#12

Thanks so much adstrinity. I get so frustrated at times. I’m not really into arguing about my Catholic faith as I know it’s the true faith and we believe in the Bible and sacred tradition and I absolutely love my Catholic faith but to try and defend our faith to Bible only people is sometimes like trying to bang your head against a brick wall!!! They just don’t get it and don’t want to get it. LOL.


#13

[quote=WILKM]Here is my reply to this chap and his responses in red. Question is … do I carry on replying to him or should I just leave it?
[/quote]

It depends on what you think his intentions are. Is he just out to push his views on you, or does he really want to know what the Church teaches? Here are short answers if he really wants to hear them.

The Eucharist is the complete Christ - Body, Blood, Spirit, and Divinity. Thus, all of Him would be consumed by the unbeliever and would be physically “in” the unbeliever.

Beyond that, there is obviously a difference in the use of terms of what it means for Christ to be “in” someone. When we normally say “Jesus is in you”, we are normally referring to the mystery of how His Spirit comes to dwell in us and how our spirits are made to be like His through regenerative baptism, whereby we become children of God. This happens only through the Grace of God, and is the initial moment of our process of sanctification, or being “saved”.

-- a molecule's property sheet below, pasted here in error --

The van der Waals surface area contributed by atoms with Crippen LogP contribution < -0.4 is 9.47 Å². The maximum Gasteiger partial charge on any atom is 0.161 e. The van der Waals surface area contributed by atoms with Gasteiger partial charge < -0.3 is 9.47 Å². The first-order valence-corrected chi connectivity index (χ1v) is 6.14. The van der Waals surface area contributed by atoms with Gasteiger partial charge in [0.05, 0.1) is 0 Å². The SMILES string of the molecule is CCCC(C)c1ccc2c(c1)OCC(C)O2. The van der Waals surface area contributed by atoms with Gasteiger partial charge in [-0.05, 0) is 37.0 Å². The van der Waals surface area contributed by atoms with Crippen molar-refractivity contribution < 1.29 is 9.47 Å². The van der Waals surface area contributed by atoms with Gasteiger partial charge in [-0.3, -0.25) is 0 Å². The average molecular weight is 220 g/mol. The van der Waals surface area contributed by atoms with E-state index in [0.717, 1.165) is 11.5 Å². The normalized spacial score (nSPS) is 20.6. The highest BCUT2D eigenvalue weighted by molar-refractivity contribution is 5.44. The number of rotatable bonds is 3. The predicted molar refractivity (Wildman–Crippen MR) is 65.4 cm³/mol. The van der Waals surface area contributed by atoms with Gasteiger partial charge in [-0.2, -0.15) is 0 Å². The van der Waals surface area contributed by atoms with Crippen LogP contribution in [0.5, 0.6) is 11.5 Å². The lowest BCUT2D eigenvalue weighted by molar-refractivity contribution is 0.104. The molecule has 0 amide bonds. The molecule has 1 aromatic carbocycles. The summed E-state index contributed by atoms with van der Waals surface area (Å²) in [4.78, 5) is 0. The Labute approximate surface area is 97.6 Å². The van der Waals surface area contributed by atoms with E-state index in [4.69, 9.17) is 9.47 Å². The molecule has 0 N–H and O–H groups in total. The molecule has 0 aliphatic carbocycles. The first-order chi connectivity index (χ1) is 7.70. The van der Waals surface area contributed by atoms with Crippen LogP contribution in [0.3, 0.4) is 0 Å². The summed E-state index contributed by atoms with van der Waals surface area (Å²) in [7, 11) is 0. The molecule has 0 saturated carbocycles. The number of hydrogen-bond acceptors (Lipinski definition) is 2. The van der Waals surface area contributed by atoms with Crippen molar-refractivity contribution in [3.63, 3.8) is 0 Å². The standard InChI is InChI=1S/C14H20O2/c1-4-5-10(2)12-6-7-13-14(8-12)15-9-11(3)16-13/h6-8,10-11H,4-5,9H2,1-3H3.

However, this process is not what takes place when an unbeliever consumes the Eucharist. The Holy Spirit is “in” this person only insofar as the Spirit is in the Eucharist, which is physically inside the person’s body. Unlike baptism, there is no spiritual “connection”, if you will, between God’s Spirit and the person’s soul.

The sacrilege of profaning the Lord in the Eucharist is similar to how it was sacrilege for an ancient heretical Jew to simply waltz into the Holy of Holies, open the Ark of the Convenant, and rifle through its contents.

[quote=WILKM]**“Would they be indwelt by Jesus? Would they be saved for a while? How long?”
**No, they would not be “saved” for a while.

OK, not saved (at all, I presume).
Would they be indwelt by Jesus? How long?

I think the term “indwelt” has a very specific definition in many circumstances. You will need to ask him to clarify what he means by “indwelt” before you can really answer this. My response to the previous question may suffice – there is no communion of God’s Spirit and the unbeliever’s.

[/quote]

[quote=WILKM] If an unbeliever or someone in a state of mortal sin consumes the Eucharist, it actually has the opposite effect and is treated as a sacrilege, not a blessing.

Treated by WHO?
and for how long?
That is, how long does a blessing or sacrilege last?

[/quote]

Treated by WHO? – by God (see Holy of Holies analogy)
and for how long? – until the person is fully repentant and forgiven.

Revised Standard Version

(answers inline):
I presume baptised means with “water”.
–Not specifically, but that is the normative means of baptism.

What does “with” mean in regard to sin? Not forgiven of a sin?
How does one become “without” sin?
–One becomes without sin through the forgiveness of God, granted through Jesus, possible because of His death and resurrection, which “wipes sin away”.

Is there a list of things considered to be “mortal sin” somewhere? in scripture?
–Not all things which are mortally sinful are explicitly listed in Scripture, but some are. Those that are not explicit can be understood from Scripture, and we have the Church’s guidance on that. See 1 John 5:16-17.

Are the two requirements that you mention based in scripture or only on Tradition? – see last response